Located in northeastern Asia, Japan is a Pacific Rim archipelago country with a total land area of 378,000 sq. km. The first unified government was established in the 4th century. Today, Japan is a democratic constitutional monarchy with a population of over 127 million people.
The word for library in Japanese is "Toshokan." Each city (population over 50,000) has its own public library, which is a very popular establishment in the Japanese community. Information technology has been causing rapid change in libraries. According to statistics from the Japanese Ministry of Internal Affairs and Communications, Internet access for households in Japan has been over 80% since 2002, and over 70% for individuals since 2005. Almost all academic libraries and public libraries have their own public online catalog available via the Internet.
The first public library opened in Japan around 1872, after Western culture was first introduced. The Japan Library Association (JLA) was founded in 1892 to promote library services and librarianship in Japan. In 1906 the first All Japan Library Conference was held, and in 1929 the JLA became a member of the International Federation of Library Associations and Institutions (IFLA).
After World War II, a new Library Law was enacted in 1950 under the Constitution of Japan. This law stipulated that public libraries should be tax-supported, free of charge, and adequate to meet the information needs of the community. Along with Japanfs rapid economic growth from the 1960s, libraries underwent remarkable development. Mobile libraries were introduced, along with services for children, services for handicapped persons, audiovisual materials, and computers.
The JLA is a non-profit organization representing the library profession in Japan. Membership of the association is composed of three types: individual members (numbering 4,800 as of 2008), institutional members (2,477), and supporting members (55). For professional activities, the present organization consists of six divisions: The Public Library Division, University Library Division, Junior College Division, School Library Division, Special Library Division, and the Library Education Division.
There were 3,106 public libraries in Japan in 2008, including 62 prefectural libraries, 2,433 city libraries, 610 town libraries, and one regional library. A total of 6,541 professional librarians worked at those public libraries, and the libraries lent out some 656 million books and audiovisual materials. Thus, on average, each Japanese person borrowed 5.5 items.
The number of towns without a public library is fewer than ever. However, this is largely because the total number of local municipalities in Japan has dramatically decreased, due to the widespread merging of cities, towns, and villages.
Reform of the social system is currently a critical issue in Japan. The population is rapidly aging, and economic development has slowed. Some local governments are trying to apply private-sector management methods to public administration of facilities and services. Some libraries are outsourcing their services to the private sector or operating on the basis of a Private Finance Initiative, which results in a decline in employment of professional librarians.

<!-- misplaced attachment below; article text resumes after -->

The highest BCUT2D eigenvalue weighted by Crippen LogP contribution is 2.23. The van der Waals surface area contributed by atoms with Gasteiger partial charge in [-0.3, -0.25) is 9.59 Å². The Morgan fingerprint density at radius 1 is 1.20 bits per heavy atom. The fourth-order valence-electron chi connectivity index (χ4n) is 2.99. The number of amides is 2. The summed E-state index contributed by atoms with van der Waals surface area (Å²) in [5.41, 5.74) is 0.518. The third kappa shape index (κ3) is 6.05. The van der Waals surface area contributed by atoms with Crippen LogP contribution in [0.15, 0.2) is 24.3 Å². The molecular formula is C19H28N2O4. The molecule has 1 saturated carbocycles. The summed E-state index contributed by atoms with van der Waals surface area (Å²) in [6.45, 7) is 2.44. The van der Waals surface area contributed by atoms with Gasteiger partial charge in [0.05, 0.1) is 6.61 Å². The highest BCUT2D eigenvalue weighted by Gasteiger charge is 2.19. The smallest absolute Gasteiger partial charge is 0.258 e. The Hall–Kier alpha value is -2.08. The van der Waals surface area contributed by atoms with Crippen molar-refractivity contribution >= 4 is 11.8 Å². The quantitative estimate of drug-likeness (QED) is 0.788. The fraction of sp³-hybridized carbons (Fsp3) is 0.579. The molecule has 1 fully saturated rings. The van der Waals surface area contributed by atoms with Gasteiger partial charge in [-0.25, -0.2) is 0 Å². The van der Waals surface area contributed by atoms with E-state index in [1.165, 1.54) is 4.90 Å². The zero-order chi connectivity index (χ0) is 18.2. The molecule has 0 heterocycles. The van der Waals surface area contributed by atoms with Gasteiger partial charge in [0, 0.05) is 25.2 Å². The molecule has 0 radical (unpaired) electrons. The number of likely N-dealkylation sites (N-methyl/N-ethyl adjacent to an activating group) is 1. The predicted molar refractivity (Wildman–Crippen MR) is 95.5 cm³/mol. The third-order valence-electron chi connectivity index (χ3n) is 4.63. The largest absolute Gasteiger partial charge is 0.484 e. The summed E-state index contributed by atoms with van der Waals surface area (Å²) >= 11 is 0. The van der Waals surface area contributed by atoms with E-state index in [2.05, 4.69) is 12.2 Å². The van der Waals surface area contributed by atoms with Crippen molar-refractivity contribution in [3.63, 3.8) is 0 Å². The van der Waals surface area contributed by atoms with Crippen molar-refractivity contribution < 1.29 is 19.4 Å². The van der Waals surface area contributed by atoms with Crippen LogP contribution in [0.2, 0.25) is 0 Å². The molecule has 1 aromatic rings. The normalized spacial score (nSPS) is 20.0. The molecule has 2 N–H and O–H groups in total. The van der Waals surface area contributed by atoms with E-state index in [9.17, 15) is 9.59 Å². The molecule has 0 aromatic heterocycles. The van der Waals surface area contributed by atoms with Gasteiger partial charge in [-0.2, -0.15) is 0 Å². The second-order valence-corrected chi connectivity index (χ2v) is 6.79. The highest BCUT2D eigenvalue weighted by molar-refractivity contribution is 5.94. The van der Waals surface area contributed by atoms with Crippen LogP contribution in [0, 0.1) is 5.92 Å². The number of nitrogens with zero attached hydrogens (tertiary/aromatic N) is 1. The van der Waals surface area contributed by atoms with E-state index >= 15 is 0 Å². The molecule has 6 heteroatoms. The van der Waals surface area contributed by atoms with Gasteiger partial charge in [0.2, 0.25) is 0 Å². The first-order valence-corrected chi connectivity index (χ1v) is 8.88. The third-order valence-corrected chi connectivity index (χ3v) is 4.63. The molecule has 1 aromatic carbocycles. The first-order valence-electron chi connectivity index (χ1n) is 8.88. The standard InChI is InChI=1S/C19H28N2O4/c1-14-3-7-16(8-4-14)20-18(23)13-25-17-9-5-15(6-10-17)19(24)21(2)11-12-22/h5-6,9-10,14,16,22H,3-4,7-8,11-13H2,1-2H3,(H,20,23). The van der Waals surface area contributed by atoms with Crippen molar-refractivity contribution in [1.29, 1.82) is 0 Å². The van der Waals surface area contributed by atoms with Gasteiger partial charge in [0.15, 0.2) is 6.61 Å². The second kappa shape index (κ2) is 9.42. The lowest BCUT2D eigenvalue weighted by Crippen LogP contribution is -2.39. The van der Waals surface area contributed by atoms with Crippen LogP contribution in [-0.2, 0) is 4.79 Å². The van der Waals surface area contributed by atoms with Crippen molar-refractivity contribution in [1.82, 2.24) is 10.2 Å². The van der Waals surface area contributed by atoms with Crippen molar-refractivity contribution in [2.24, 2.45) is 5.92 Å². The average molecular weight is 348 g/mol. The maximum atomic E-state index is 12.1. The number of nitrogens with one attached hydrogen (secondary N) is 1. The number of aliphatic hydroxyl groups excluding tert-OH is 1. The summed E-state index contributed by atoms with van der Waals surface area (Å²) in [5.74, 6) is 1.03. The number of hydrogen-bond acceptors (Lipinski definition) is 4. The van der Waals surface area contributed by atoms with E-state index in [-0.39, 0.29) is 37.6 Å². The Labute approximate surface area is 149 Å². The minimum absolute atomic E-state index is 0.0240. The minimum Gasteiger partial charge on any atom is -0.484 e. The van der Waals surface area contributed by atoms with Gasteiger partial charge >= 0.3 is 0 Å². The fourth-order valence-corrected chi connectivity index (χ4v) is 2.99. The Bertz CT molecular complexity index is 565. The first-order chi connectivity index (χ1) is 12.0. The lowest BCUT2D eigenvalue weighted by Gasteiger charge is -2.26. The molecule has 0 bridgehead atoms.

With the rapid spread of information and communication technology in recent years, the Japanese information environment has changed dramatically. Most people have access to personal computers and are proficient at using the Internet. Local governments have promoted networking, and online systems have been installed in many public libraries, even in small towns. Thus, people can use online public access catalogs and digital content via the Internet. The gintegrated circuith tag has also been introduced at several libraries.
The communities that public libraries serve are diverse, so libraries need to respond dynamically to the current needs of their users. Lifelong education and business support are new challenges for public libraries, and other new types of services are also required. The Japan Library Association is holding a series of continuing education programs and has started a new committee to explore developments in the library profession. Recently qualified librarians or information specialists are required to fill these needs.
In June 2008, the Diet passed an amendment to the Library Law under which public libraries are established. New curricula for librarianship studies have been developed based on the law, and this will become effective in 2012.
In 2007, there were 758 four-year universities (Daigaku) in Japan. Of these, 86 belonged to national university corporations, 77 were public, and 595 were private. About 2.8 million students were studying at these institutions. In addition, there were 435 two-year colleges (Tanki Daigaku or Tandai) with 180,000 students enrolled. The total number of university library staff was 13,039, of which 6,399 were full-time workers. Although there is no official certification for academic librarians in Japan, 6,929 staff-members had librarian certifications (Shisho). University libraries all together held 291 million books, 4 million periodicals, and 1.9 electronic journals. The total budget for library materials was about 75 billion yen, which accounted for 1.2% of total institution costs.
In most university libraries, the bibliographic and holdings data are entered into the database of the National Institute of Informatics, and this database system is called NACSIS-CAT. The institute also provides document delivery and interlibrary loan services, called NACSIS-ILL. Of all the academic libraries, 90% have their own public catalog available on the Internet, and many large universities also make their digitized rare book collection available to public via their website. Over 100 institutional repositories have open access, through which one can access academic journal articles, research project reports, classroom materials, etc.
In Japanfs aging population, the number of 18-year-olds is decreasing, and this trend is of great concern to university administrators. Universities are evaluated by an accreditation association that assesses the quality of services, administration, budget, etc.
In 2003, the National University Corporation Law went into effect. Former national universities took on corporate status and were expected to develop their distinct educational and research functions at their own initiative, using their management autonomy and independence. All workers including library staff became non-governmental officials, and the idea of private management policy was also introduced.